Previously, patrol numbers, normally ranged between 75 and 100 but now they try to minimize and deploy in between 40 to 60 personnel in a patrol "and that minimizes contact with possible agents and also protects the Darfuri community from transmitting any infection to them if the infection is from our side."

In CAR, Uwimana noted, the new challenges are related to the prevention of Covid-19 infection. They include measures like upholding social distancing in a situation where peacekeepers (police officers) have to work as a team and are required to interact with civilians.

"The worry of getting infected or infecting others is very stressful," Uwimana said.

To deal with these challenges, the police officer said, "we always stick to respecting Covid-19 safety measures in whatever we undertake."

"When we suspect some people to be infected, we put them in isolation, in order to fully contain the virus and protect others from being infected."

Lessons learned

As regards lessons learnt, Eissa observed that one of the important things they did also in terms of mitigation measures is that they have a communications and public information section that works closely with the medical team and issues to all UNAMID personnel, regular updates and guidance on the use of preventive measures like social distancing, hand germs, wearing of masks and others.

"We also now have all our patrols going out with personal protective equipment gear like masks, and try as much as possible to maintain social distance between them and their beneficiaries.

"It's not ideal but it's working. And, you know, we have been very lucky so far, thanks to these measures, that the infection among UNAMID personnel is very limited."

Eissa explained that from the onset of the pandemic, they have had only 15 confirmed cases and most recovered. Unfortunately, he said, there was one fatality which is "one too many and we regret that very much."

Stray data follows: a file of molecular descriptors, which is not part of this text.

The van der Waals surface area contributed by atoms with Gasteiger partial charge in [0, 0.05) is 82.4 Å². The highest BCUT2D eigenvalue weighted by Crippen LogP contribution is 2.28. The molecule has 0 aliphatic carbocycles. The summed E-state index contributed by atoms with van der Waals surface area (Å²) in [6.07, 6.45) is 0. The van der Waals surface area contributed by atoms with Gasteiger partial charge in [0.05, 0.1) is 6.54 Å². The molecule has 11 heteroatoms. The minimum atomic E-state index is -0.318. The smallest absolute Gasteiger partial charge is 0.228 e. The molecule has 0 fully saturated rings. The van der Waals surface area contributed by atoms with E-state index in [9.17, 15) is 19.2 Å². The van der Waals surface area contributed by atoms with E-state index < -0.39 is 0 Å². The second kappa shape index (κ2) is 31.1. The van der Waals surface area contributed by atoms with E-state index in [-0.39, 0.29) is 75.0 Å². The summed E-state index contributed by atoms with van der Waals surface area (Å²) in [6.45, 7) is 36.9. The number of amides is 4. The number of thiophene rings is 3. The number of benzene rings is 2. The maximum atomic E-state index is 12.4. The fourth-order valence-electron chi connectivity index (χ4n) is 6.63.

"We are talking about 15 people in a population of over 7,000 thousand personnel that includes peacekeepers, international and national civilian staff working with us in the Mission."

"But this is the nature of Covid-19. Nobody is totally immune from Covid-19 as even the rich western countries have not been spared the suffering.

In June, Rwanda started mass testing and sampling for Covid-19 targeting its peacekeepers serving under the United Nations Mission in South Sudan (UNMISS).

The testing started in Malakal where a Rwanda Formed Police Unit-One (FPU-1) hybrid contingent of 239 officers is based.

The move came after the Rwandan police unit lost one of its members—Police Constable Enid Mbabazi—who succumbed to the virus on June 2, at the King Faisal Hospital after she was evacuated back home for further treatment.

One of the Rwandan police officers in South Sudan, CIP Emerthe Uwitonze, told The New Times that there challenges include handling new directives in order to fulfill their mandate.

An example, she pointed out, is avoiding contact or practicing social distancing which under normal circumstances brings the community closer to peacekeepers.

Uwitonze said: "Handling this situation is not only a challenge to peacekeepers but everyone. But to be able to protect the force and implement the UN mandate, you have to be disciplined in all your undertakings.

"This is what we endeavor to do and see to it that all contingent members adhere to guidelines and Mission SOPs (standard operating procedures)."

She said that interacting with local communities in times of Covid-19 is "extremely challenging and has affected our daily operations."

"The Covid-19 pandemic is an addition to usual peacekeeping challenges and we have to double our efforts to overcome it."

Despite all the obstacles, Eissa only has words of praise for Rwanda's representatives.

He said: "The Rwandan contingent has been among the best UNAMID has had in terms of their commitment, and service to the community. This is the truth."

Rwanda has so far lost two peacekeepers; beside Mbabazi, another one is a 51-year-old military officer, to Covid-19-related complications.

Currently, Rwanda is the third largest UN troop-contributing county in the world, with more than 6,000 military and police personnel deployed to different peacekeeping missions in the world.